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Hello and welcome to my blog formerly called Gypsy-K. Please note that I am only updating this blog while I am walking from Rome to Jerusalem from September 2015. My online home and permanent blog is at www.kymwilson.com.au. You can also sign up for pilgrim postcards and newsletters here. Thank you for being here and supporting my journey. With love and courage, Kym xx

Wednesday, 12 June 2013

The making of my first underwater video (and how it almost never came to be)

"Cazzo, I forgot to bring the Go Pro camera," David announces as the dinghy we are in with our dive guide and three fellow divers slows down, nearing the drop off point on the dive site in Komodo National Park.
I am annoyed, more than annoyed. I am angry and disappointed.
"How could you forget? I reminded you on the boat before we left."
"Mi dispiace."  I'm sorry.  It's all he can offer.  It's too late now.

Our dive guide suggests we can go back to the main boat to get it. I tell him not to worry. I don't want to delay the dive for everyone else. We put on our masks, put some air in our buoyancy vests, and when our dive guide counts to three, simultaneously roll back into the sea and a minute later descend into its clear blue depths.

Halfway through the dive, David swims over to me and pushes his Sony video camera in its solid black marine housing into my hands. I push it away from me. I am still annoyed with him for forgetting the Go Pro.

"Dai," he says in Italian through his regulator, sounding like 'die' and meaning 'come on.' I shake my head side to side and push it away. I can be obstinate and slow to let go of my anger.

"Dai," he says once more and pushes the camera firmly into my hands. I  take it. Reluctantly. David nods and then starts showing me what I need to know. How to turn the camera on and off. How to white balance. How to zoom. To make sure I always zoom at least one click so I don't film the sides of the housing. How to hold the camera to keep it steady.

I start looking for things to film. Surgeon fish. A moray eel. Wide angles of the coral reef.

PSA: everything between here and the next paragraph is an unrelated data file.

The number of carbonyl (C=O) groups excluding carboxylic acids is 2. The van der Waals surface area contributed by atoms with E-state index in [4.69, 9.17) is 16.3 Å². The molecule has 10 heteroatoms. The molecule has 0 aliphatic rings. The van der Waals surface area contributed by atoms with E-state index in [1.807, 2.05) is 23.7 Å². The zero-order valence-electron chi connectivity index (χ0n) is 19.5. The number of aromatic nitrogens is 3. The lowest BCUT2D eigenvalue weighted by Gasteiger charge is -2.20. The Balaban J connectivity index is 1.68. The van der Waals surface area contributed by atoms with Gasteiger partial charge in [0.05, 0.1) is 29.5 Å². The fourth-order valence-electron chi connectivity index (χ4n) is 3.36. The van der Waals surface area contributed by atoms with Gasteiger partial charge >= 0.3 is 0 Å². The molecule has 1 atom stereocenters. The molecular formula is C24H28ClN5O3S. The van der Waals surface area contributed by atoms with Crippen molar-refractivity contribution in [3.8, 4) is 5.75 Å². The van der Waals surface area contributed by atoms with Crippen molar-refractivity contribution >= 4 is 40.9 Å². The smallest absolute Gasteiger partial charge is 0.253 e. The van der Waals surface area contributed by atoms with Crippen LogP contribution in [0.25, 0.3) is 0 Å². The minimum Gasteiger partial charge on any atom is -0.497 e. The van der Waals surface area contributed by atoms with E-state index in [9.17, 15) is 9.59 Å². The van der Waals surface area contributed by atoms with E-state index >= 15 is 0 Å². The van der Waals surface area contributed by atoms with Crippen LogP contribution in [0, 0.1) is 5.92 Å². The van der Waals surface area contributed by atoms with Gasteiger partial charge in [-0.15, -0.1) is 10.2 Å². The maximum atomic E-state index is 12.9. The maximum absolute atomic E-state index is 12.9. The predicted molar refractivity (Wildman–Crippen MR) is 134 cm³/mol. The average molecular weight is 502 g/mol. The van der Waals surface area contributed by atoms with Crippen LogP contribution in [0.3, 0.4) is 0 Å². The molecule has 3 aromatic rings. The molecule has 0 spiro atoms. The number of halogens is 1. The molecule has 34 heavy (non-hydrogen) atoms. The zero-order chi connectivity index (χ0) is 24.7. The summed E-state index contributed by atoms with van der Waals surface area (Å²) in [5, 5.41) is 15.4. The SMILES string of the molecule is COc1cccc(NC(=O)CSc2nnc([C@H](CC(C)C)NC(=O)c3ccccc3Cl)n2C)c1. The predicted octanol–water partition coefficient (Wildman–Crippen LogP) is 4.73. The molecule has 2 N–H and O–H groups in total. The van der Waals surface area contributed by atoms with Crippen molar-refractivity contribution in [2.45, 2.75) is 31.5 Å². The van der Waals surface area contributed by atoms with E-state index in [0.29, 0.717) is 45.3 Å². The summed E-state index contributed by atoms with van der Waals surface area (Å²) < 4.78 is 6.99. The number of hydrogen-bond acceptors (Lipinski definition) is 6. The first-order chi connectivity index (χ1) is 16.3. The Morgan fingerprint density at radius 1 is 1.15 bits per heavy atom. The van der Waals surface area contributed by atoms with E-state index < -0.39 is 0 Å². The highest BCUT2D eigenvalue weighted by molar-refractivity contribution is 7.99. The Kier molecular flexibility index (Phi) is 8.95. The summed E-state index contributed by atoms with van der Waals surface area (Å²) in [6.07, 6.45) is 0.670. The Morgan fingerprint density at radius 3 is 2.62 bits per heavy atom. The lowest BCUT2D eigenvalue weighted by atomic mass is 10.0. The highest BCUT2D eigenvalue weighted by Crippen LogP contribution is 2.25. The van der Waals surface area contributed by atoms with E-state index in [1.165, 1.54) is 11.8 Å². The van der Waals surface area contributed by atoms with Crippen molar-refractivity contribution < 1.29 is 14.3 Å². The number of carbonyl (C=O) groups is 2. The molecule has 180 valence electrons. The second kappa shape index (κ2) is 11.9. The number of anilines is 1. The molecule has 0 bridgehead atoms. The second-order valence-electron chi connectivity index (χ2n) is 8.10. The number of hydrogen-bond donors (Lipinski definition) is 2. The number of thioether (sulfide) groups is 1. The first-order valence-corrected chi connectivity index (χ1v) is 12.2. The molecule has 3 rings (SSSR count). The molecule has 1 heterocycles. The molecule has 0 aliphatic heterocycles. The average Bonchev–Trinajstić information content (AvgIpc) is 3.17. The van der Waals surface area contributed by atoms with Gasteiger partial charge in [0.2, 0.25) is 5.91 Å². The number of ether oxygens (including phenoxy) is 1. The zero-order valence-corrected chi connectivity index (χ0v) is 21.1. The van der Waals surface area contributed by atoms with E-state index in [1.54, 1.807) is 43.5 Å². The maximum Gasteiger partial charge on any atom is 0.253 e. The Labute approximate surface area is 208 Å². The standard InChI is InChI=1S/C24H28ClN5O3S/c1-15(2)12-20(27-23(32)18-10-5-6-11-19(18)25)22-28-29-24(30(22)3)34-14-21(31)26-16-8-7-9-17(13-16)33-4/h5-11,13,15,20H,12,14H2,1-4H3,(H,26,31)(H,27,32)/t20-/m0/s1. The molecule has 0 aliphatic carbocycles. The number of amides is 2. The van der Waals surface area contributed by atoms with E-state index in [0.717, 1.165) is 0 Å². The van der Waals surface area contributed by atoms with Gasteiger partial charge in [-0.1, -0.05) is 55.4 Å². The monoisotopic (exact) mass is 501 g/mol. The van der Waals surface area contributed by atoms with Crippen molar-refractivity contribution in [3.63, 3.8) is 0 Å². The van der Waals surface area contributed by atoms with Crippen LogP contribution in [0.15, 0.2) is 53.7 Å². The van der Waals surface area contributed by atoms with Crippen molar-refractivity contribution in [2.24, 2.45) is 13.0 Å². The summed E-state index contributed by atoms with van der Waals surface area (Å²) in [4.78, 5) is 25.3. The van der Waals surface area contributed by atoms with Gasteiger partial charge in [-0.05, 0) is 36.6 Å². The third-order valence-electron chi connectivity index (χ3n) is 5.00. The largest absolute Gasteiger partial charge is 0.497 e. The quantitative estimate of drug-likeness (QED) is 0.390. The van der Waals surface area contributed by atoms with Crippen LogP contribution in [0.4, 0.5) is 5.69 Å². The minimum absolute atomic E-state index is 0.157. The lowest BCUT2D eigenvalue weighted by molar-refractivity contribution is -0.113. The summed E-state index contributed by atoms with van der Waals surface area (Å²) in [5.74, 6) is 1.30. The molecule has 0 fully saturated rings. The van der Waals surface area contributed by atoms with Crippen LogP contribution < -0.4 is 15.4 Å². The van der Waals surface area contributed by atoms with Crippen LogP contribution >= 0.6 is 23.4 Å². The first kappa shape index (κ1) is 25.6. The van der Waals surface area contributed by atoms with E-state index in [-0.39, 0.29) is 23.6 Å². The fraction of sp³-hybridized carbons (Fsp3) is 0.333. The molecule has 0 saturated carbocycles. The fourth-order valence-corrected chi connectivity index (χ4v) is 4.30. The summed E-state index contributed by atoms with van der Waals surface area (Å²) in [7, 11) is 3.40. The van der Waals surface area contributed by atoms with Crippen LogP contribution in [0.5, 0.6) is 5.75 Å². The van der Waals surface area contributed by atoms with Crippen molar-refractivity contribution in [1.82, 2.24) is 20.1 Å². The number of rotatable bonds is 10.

There is current pushing me sideways, first one way, then the next. I am shaky. I focus on the camera more than my buoyancy. I move up and down. I get frustrated but keep trying. I am completely engrossed and captivated. I am determined. I want to capture the wonders of this world.

We finish the dive. My tank of air is almost empty, not the half tank I normally finish with.

I am addicted. I want to film more. I take David's spare camera and underwater housing on the next five dives.

Once we arrive back in Phuket from Bali and Komodo, I import all my footage onto my computer and start editing. David teaches me the basics of iMovie. How to select and shorten clips. How to adjust the colour of clips. How to stabilise. How to transition between clips. How to use slow motion.

I am absorbed by my project. I spend more than 16 hours engrossed. I give it my whole heart. I want to make something that I am proud of. Something that I can share with others to show them how beautiful and how filled with wonder is the sea.

I am grateful to David for ignoring my tantrum, for persisting and insisting that I take his camera. I am proud of many things in my life. This is one of them.  It is not perfect.  I can see the wobbles, the incorrect zooms, the incorrect frames when I watch it.  But it doesn't matter.  I have captured and immortalised moments that I was in love with this world.  And I get to share my love with you all.

Here it is.

Diving Komodo from Kym Wilson on Vimeo.





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